Purpose: To report the visual outcomes of prosthetic replacement of the ocular surface ecosystem (PROSE) treatment in patients with ocular surface disease related to Stevens-Johnson syndrome/toxic epidermal necrolysis (SJS/TEN).
Design: Retrospective cohort study.
Subjects: We included 86 patients (167 eyes) with history of SJS/TEN who underwent PROSE treatment from January 1, 2006, to January 1, 2011.
Methods: Etiology, previous interventions, change in visual acuity, change in visual function, and duration of follow-up are reported. Paired t test and Friedman test with Dunn's post hoc test for multiple comparisons were used for statistical analysis.
Main outcome measures: Visual acuity at last follow-up and visual function based on the National Eye Institute 25-item Visual Functioning Questionnaire (NEI VFQ-25) at 6 months.
Results: We treated 35 males and 51 females with a history of SJS/TENS; median age was 36 years. The most common reported etiologies for SJS/TENS were antibiotics (n = 25), ibuprofen (n = 15), and lamotrigine (n = 11). The median visual acuity at the initial visit was 20/60 (range, 20/400-20/25; 0.48 logarithm of the minimum angle of resolution [logMAR]), and the visual acuity at completion of customization was 20/25 (range, 20/200-20/20; 0.096 logMAR; P < 0.001), with no decline in median acuity at the end of follow-up. Median duration of follow-up was 16 months. There was a significant improvement in the visual function of the patients based on the NEI VFQ-25 questionnaire (mean of 48 points at baseline vs. mean of 72 points at 6 months; P < 0.001). In addition, there was also an improvement in the self-reported general health of the patients (mean of 57 points at baseline vs. mean of 65 points at 6 months; P < 0.01).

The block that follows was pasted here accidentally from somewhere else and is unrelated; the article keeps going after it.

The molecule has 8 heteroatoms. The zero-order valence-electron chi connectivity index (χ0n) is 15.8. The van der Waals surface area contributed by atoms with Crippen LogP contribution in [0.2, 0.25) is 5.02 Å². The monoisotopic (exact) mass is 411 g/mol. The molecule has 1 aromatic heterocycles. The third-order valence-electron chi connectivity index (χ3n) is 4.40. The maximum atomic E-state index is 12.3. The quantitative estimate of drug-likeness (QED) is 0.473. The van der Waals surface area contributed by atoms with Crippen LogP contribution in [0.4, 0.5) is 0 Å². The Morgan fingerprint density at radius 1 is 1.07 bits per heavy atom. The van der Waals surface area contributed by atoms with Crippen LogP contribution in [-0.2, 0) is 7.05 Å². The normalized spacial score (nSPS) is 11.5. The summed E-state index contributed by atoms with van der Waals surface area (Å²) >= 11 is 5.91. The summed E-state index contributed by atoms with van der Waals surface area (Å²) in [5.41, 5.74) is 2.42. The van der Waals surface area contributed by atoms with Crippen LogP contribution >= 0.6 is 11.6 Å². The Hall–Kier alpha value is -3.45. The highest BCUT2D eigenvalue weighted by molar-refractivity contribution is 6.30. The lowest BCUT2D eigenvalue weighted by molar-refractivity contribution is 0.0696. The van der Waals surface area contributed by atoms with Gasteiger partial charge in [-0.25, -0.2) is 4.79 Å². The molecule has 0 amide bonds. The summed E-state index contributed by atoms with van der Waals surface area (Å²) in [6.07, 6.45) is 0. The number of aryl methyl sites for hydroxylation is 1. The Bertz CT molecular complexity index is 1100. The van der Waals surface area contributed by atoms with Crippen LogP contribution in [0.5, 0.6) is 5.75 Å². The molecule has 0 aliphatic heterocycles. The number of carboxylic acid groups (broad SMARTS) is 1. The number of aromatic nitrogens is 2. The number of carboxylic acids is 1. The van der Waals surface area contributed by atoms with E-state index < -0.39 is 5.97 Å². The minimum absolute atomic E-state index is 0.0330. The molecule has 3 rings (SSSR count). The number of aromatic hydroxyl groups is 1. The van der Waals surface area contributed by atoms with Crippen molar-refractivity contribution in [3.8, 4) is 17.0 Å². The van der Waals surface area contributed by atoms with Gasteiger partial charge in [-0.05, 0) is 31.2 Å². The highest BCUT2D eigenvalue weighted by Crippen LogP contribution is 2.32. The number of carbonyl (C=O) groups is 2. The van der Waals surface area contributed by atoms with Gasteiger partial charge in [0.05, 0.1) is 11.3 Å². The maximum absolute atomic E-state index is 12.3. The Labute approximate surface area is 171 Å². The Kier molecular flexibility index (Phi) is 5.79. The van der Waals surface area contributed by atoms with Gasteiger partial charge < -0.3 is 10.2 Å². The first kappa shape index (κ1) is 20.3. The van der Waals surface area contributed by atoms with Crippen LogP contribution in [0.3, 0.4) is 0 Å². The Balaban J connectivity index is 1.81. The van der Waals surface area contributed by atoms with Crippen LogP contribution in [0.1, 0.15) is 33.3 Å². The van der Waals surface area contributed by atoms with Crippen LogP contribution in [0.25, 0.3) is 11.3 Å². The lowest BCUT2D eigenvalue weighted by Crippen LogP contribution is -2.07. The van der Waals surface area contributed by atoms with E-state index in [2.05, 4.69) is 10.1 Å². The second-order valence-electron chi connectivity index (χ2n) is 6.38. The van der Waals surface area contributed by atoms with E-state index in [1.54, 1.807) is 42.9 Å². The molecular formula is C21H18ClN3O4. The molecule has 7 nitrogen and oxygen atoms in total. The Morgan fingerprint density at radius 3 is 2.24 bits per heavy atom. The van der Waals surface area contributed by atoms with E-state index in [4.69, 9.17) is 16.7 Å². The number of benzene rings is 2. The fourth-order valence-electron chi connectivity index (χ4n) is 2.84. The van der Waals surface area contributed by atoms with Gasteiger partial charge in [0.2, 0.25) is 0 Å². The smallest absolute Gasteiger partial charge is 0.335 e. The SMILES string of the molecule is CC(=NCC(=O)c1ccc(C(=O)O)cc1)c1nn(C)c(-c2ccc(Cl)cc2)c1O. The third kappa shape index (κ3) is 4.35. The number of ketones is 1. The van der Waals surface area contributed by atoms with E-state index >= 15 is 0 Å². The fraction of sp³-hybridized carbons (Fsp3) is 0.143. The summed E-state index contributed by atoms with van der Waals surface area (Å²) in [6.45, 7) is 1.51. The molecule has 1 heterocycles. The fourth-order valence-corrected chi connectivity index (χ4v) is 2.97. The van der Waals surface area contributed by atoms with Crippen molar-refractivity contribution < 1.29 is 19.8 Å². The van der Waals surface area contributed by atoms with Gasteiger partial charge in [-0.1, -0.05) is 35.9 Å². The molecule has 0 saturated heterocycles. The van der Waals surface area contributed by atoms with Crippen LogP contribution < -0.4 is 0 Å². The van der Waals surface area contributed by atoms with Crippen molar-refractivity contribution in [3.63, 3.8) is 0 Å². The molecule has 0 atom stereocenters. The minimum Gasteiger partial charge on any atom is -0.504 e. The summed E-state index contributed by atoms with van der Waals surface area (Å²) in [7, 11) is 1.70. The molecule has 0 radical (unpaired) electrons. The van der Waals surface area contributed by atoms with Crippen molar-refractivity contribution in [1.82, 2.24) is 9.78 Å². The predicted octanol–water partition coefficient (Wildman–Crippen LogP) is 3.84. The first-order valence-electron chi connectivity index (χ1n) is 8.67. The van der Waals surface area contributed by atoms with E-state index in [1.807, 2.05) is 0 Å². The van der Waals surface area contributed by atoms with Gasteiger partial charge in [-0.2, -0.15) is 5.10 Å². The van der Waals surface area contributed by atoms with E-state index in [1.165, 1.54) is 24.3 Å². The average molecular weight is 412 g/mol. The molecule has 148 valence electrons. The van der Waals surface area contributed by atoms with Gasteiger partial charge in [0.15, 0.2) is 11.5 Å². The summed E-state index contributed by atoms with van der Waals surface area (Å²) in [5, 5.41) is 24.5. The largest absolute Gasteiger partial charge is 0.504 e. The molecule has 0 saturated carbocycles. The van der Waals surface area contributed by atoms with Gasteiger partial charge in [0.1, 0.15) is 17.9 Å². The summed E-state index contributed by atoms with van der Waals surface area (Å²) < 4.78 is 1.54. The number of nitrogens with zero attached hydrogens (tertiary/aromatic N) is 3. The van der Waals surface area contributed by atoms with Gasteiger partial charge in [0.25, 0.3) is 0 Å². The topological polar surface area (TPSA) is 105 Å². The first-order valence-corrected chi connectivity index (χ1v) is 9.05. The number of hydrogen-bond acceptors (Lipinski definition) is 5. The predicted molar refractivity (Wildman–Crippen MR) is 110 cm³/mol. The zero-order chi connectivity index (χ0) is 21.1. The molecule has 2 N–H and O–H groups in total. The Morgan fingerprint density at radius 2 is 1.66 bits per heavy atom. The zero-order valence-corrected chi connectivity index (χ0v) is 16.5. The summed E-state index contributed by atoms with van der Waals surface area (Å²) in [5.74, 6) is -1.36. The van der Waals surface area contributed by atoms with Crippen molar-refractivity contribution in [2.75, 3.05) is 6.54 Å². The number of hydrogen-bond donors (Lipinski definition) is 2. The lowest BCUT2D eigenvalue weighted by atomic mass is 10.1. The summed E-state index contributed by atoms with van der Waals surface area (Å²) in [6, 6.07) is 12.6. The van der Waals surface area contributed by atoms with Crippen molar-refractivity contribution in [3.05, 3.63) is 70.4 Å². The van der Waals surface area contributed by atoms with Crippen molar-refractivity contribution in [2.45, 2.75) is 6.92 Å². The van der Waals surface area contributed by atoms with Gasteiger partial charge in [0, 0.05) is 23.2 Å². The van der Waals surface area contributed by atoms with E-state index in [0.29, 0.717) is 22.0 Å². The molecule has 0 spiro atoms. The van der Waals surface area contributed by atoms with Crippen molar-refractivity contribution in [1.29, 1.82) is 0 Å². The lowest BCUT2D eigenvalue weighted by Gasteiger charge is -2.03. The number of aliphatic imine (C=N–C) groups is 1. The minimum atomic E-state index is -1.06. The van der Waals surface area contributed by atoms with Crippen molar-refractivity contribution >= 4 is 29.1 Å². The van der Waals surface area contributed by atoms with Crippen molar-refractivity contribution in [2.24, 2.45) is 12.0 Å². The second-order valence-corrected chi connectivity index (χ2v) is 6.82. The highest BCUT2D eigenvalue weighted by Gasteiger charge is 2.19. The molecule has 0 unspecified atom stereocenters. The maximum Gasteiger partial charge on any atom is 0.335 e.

Conclusions: In a large cohort of patients with chronic ocular surface disease related to SJS/TEN, PROSE treatment offers sustained and significant large improvement in visual function and acuity.
Copyright © 2015 American Academy of Ophthalmology. Published by Elsevier Inc. All rights reserved.